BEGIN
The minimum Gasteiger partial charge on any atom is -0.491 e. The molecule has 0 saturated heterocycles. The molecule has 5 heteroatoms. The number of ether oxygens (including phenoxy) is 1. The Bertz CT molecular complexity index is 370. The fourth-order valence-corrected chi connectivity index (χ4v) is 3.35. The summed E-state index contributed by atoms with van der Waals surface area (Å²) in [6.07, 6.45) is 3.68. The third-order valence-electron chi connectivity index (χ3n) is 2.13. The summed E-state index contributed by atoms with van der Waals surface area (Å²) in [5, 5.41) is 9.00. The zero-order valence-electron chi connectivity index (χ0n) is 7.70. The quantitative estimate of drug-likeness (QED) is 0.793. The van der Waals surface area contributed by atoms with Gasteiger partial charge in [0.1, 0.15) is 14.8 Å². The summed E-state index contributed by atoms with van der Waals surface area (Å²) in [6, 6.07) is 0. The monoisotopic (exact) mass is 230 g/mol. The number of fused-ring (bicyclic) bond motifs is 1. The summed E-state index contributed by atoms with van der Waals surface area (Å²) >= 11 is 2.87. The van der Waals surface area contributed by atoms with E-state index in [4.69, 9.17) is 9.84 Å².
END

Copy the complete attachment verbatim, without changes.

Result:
The minimum Gasteiger partial charge on any atom is -0.491 e. The molecule has 0 saturated heterocycles. The molecule has 5 heteroatoms. The number of ether oxygens (including phenoxy) is 1. The Bertz CT molecular complexity index is 370. The fourth-order valence-corrected chi connectivity index (χ4v) is 3.35. The summed E-state index contributed by atoms with van der Waals surface area (Å²) in [6.07, 6.45) is 3.68. The third-order valence-electron chi connectivity index (χ3n) is 2.13. The summed E-state index contributed by atoms with van der Waals surface area (Å²) in [5, 5.41) is 9.00. The zero-order valence-electron chi connectivity index (χ0n) is 7.70. The quantitative estimate of drug-likeness (QED) is 0.793. The van der Waals surface area contributed by atoms with Gasteiger partial charge in [0.1, 0.15) is 14.8 Å². The summed E-state index contributed by atoms with van der Waals surface area (Å²) in [6, 6.07) is 0. The monoisotopic (exact) mass is 230 g/mol. The number of fused-ring (bicyclic) bond motifs is 1. The summed E-state index contributed by atoms with van der Waals surface area (Å²) >= 11 is 2.87. The van der Waals surface area contributed by atoms with E-state index in [4.69, 9.17) is 9.84 Å².